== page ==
In the face of these developments, the case for peasant proprietorship in the Land War was not made in terms of capitalist orthodoxy or abstract exchange value but derived, as Gladstone conceded, from extra-economic forces to do with subsistence rights, historical claims of occupancy, and specific national circumstances. For the landlord, by contrast, land was still primarily a commodity measured in absolute property rights, even if its possession was decked out in the aristocratic garb of the Ascendancy. Ironically, it was the hauteur of the Big House, in turn, that drew attention to the fact that its levelled lawns were not acquired on the open market but also through extra-economic modes of coercion under colonialism.

The weak link in Davitt’s espousal of nationalisation was whether it could be undertaken by the British state, thus obviating the need for Home Rule – Henry George, moreover, not helping matters when he proclaimed ‘Let them be Land Leaguers first, and Irish men afterwards.’ But, in fact, by inscribing the national question on the struggle for land, ‘National Property’ in Kettle’s words, had ineluctably placed the idea of state intervention in the so-called free market economy, thus establishing a pattern that would persist into the twentieth century.

That peasant proprietorship required substantive state intervention was the ultimate political affront to supporters of free market ideology. In the face of the prospect of famine and disease breaking out again on a mass scale in the West in the late 1870s, it was clear that philanthropy, private charity and ‘benevolent’ landlords could no longer compensate for the pitiless logic of free market capitalism, particularly as it applied to the Irish countryside. In this, the main activists in the Land War were supported by developments in rethinking the land question, spearheaded by George Campbell and George Sigerson, as commentators (many of them in the Irish ‘historical school’ of economics represented by J Kells Ingram, T Cliff Leslie and others) began to question the nostrums of classical political economy.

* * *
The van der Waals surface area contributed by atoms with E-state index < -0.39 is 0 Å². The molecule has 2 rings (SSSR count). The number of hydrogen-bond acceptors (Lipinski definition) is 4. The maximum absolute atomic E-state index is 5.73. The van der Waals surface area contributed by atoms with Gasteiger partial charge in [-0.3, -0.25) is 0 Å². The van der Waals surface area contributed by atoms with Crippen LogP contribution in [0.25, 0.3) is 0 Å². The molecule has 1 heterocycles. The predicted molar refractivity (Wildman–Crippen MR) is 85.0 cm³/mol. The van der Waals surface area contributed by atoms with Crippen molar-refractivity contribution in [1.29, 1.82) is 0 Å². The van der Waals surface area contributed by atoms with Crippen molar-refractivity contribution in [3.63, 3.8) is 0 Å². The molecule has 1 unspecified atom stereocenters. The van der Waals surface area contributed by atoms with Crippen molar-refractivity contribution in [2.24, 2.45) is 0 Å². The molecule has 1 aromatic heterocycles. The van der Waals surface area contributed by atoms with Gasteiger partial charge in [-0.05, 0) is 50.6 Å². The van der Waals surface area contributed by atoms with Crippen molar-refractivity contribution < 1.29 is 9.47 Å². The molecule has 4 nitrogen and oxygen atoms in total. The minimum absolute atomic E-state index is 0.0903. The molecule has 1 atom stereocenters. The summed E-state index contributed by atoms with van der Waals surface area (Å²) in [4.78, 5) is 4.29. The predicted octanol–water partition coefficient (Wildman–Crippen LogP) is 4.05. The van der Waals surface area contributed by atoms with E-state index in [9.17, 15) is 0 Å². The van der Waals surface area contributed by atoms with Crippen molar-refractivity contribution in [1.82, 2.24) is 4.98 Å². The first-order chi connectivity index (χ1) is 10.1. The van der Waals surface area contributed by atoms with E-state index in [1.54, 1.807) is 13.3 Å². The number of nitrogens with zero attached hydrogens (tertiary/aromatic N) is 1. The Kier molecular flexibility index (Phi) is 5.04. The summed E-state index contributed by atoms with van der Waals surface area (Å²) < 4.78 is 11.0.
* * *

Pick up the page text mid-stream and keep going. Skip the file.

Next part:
John Stuart Mill, rethinking his earlier economic views in the light of conditions in Ireland, argued that the small farm, basing production on the family or household unit, made for higher production and standards of living, as could be seen already in the wider European experience. Overseen by state provision, responsibility was thus assumed for the social questions of land distribution, food, and accommodation – instituting in the 1880s, for example, the first public housing schemes on these islands, as well as laying the basis for land distribution schemes in ‘congested districts’ and elsewhere. Market mechanisms had to be adjusted to local circumstances or ‘topographies of capital’ (to adapt Caitlín Doherty’s phrase): there was no universal science, no iron laws of economic necessity.

Peasant proprietorship is thus better understood as a move away from classical liberal individualism, prefiguring the modern welfare state, and was underscored by the collective nature of the struggle which, as Mill and later commentators such as Max Weber envisaged, would also require the building of co-operative movements to compete against large scale enterprises. Reversing the standard model of a progressive metropolitan centre modernising a backward rural periphery, struggles in the Irish countryside ushered in the modern, but with a notable difference: instead of producing ‘economic man’ or homo economicus, the ‘land for the people,’ in the eyes of figures such as Kettle, redefined proprietorship itself as part of a wider, collective political project of national self-determination.